We are continuing to discuss Luca’s Chapter 5. The naive comprehension principle — for every property F, there is a set which is its extension — seems intuitively appealing but leads to paradox. So how about modifying the principle along the following lines: for every good property F, there is a set which is its extension (a set of Fs)? Such a principle might inherit something of the intuitive appeal of the unmodified naive principle, but (with a suitable choice of what counts for goodness) avoid contradiction. So what could make for goodness, here? One suggestion that goes back to Cantor, Russell, and von Neumann, is that a property F is good if not too many things fall under it — in other words, we should modify naive comprehension by imposing what Russell called a ‘limitation of size’. How should the story then go?
In §5.2 and §5.3 Luca carefully explores the roots of the Cantorian idea that F is a good property if there are fewer Fs than ordinals. In §5.4. we then meet a proposal inspired by remarks of von Neumann’s: F is good if there are fewer Fs than sets. Luca then goes on to discuss one familiar way of implementing the von Neumann approach, famously explored by Boolos. We add to second order logic a Frege-like abstraction principle that says (roughly) that, when F and G are good, if everything which is an F is a G and vice versa, then the set of Fs is the set of Gs.
But how exactly are we to formulate the required abstraction principle (a ‘New V’ to replace Frege’s disastrous unrestricted Old Axiom V)? And then just how strong a set theory does the resulting Frege-von Neumann theory yield? §5.5 reviews Boolos’s own discussion, explaining Boolos’s New V, and noting that we get as a result e.g. Separation, Choice and Replacement, plus versions of Foundation and Union, but we don’t get Powerset or Infinity. [There is a sense-destroying typo in the displayed formula on p. 144, which also distractingly uses the same variable both free and quantified.] In §5.6, Luca then considers an objection to Boolos’s version of New V (that it allows pathological cases which we don’t want), and introduces a revised version due to Alex Paseau, New V—, which gets round that problem, but still leaves us without Powerset or Infinity. Indeed, Russell had noted this very issue about a limitation of size principle: it tells us that the universe isn’t too big — but this leaves it open that the universe is very small.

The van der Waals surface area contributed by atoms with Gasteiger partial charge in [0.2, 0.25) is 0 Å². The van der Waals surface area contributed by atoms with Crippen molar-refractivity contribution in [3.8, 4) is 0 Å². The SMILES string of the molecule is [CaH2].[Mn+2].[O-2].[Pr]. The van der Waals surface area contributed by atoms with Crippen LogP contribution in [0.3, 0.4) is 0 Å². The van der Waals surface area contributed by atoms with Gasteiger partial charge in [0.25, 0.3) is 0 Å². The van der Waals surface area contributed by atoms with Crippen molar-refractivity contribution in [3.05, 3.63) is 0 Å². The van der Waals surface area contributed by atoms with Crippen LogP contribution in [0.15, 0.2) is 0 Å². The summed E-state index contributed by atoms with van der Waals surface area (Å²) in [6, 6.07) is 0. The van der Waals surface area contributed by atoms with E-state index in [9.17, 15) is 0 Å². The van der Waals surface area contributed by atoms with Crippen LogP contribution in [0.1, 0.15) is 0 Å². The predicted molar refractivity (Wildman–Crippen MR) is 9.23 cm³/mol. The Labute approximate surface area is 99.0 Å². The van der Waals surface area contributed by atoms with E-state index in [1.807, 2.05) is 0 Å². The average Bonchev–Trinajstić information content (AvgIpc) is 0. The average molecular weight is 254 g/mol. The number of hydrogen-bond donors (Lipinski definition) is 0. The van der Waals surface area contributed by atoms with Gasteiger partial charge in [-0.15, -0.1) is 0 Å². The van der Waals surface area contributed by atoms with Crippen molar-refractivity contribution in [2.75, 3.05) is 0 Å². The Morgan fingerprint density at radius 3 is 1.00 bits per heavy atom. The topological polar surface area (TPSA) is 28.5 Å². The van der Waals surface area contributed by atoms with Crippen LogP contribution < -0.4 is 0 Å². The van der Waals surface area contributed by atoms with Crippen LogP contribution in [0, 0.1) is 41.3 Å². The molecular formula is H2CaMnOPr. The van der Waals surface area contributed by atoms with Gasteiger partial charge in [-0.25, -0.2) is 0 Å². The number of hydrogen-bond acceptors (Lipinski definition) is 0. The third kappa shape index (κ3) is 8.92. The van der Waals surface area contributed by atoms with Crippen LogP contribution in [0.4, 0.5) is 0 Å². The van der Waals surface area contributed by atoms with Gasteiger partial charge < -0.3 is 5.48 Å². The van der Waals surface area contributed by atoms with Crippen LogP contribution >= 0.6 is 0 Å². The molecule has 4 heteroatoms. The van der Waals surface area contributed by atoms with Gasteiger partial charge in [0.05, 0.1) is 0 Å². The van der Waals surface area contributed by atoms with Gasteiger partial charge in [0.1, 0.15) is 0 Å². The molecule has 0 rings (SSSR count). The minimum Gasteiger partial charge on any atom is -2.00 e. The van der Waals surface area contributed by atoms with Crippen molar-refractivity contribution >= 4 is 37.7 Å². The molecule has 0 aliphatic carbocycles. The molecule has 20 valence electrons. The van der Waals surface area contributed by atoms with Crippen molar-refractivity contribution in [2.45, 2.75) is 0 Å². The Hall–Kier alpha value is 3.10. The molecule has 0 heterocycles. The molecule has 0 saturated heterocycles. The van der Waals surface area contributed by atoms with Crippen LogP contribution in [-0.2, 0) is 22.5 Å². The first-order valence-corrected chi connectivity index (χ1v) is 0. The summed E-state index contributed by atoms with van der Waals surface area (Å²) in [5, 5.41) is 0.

Now, one reasonable response to this observation could be “Fair point: but then the pure iterative conception doesn’t by itself tell us how high the universe goes either. The idea that sets are built up in levels leaves it open how many levels there are; and in this respect a limitation of size approach is on a par in leaving it open how big the universe is (other than not being too big!). Both conceptions need supplementation by further thoughts, in particular to give us axioms of infinity.” And this is indeed Luca’s response in §5.7. Which some may find a bit of a surprise, given that the author of §2.1 does seem to build into the iterative conception the idea that there are infinite stages in the iterative hierarchy which are indexed by limit ordinals; and indeed I grumbled a bit in my comments about that section that this seemed to be running together the basic iterative conception with a further thought about the height of the universe. But now Luca seems happy to separate those thoughts more emphatically than he did at the outset. So I’m with him on that! However, he doesn’t tell us what kinds of axiom of infinity would sit most naturally inside the second-order framework of Boolos-style Frege-von Neumann set theory.